Bnc connector adapter with built in diode??

Discussion in 'General Electronics Chat' started by magnetman12003, Nov 12, 2009.

  1. magnetman12003

    Thread Starter Active Member

    May 10, 2008
    31
    0
    Hi All,

    I have a Function generator supplying square wave power to an experimental electric motor I am working on.

    The generator output can be damaged by the back EMF of the motors coils. So far that has not happened.

    The generator has BNC connectors. I have been using 1,000 volt diodes on the front of alligator clips to keep the motors back EMF spikes from damaging the generators output
    .
    Does anyone know if a BNC adapter is made that incorporates protection diodes within it? I can do away with clipped diodes this way.

    For sale I see small BNC coaxial adapters that protect against lightning strike surges??
    I just wonder if they are worth cosidering for my needs.

    Tom
     
  2. SgtWookie

    Expert

    Jul 17, 2007
    22,182
    1,728
    I haven't seen them, but no big deal to make them yourself.

    Just get a BNC "T" connector, and wire up a male or female solder-type BNC connector with an EMF suppression diode; and plug it in.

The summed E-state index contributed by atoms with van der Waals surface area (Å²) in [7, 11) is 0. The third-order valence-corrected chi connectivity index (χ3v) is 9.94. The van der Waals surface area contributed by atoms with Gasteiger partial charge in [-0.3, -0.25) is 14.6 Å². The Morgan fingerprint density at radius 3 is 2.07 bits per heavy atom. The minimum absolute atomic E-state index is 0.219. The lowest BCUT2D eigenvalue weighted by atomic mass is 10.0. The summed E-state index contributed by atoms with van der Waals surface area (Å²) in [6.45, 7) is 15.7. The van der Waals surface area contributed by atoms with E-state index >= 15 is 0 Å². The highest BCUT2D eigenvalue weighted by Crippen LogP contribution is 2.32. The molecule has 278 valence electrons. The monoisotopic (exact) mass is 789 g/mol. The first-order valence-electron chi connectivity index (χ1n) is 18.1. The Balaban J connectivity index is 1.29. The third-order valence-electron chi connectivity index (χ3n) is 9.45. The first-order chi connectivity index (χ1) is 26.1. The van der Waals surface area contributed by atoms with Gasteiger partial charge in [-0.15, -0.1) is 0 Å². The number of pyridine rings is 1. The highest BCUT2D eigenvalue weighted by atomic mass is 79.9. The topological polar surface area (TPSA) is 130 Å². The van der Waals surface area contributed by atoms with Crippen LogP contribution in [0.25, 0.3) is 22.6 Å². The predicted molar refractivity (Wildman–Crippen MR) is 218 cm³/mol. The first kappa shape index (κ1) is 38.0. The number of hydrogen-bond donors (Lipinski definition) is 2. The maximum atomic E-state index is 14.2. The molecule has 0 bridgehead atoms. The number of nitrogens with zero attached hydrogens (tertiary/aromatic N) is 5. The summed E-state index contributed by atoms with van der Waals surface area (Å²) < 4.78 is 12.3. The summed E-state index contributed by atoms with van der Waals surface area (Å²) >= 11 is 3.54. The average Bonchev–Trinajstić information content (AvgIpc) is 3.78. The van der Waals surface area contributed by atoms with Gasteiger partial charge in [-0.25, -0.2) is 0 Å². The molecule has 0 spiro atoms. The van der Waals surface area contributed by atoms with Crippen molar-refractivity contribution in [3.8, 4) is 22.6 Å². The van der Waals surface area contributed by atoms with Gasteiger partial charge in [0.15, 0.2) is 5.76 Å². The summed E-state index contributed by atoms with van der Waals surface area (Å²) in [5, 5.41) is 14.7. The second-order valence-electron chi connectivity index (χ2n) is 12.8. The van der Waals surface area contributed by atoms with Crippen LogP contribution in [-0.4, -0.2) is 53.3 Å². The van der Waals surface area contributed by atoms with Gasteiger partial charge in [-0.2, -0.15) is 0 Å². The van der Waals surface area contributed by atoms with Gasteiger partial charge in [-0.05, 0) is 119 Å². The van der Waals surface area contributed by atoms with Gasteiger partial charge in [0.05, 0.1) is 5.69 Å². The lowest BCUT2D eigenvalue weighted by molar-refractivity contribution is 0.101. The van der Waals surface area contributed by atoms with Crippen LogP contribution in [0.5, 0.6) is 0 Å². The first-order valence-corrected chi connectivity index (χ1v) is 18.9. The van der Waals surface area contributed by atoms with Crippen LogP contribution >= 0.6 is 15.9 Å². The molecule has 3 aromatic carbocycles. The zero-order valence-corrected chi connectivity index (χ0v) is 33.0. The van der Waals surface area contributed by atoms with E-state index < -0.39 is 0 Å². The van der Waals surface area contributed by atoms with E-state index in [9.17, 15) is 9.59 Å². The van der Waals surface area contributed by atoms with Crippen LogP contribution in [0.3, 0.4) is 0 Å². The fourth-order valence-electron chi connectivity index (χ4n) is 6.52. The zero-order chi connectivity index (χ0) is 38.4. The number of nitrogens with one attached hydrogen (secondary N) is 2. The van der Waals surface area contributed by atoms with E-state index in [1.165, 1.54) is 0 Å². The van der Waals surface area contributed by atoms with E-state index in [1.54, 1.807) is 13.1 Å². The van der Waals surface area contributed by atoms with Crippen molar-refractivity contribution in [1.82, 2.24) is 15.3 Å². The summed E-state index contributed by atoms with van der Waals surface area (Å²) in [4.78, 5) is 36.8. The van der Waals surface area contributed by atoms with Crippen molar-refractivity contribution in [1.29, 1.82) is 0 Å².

3. magnetman12003

    Thread Starter Active Member

    May 10, 2008
    31
    0
    Someone suggested to place a "Series string" of twelve 2.5 volts in "parallel" with my function generator output. (My generator is capable of 30 volts peak to peak max.) Then another series but "REVERSED" string the same way as above.

    So we are looking at 24 WHITE 2.5 volt leds total.

    Claims that the back EMF from a coil powered from the generator will damage the generator output.-- Thats true. - BUT - If those lights are in place they will light up when any Back EMF voltage is OVER 30 volts. Thereby absorbing the Back EMF and changing it into light.

    The lights will never come on at any generator output lower than 30 volts??

    Is all of this true or nonsense? LEDs are dirt cheap.

    Tom
     
  4. SgtWookie

    Expert

    Jul 17, 2007
    22,182
    1,728
    The Vf of LEDs varies with current applied. They are rated for a typical Vf at a specific current. However, they will provide some light at a lower Vf.

    You're better off using a Zener back to back with a standard rectifier diode; make two of those and wire them in opposite polarity but parallel. They'll do the snubbing for you.

    You could also add a low-voltage MOV in case the Zeners fail.
     
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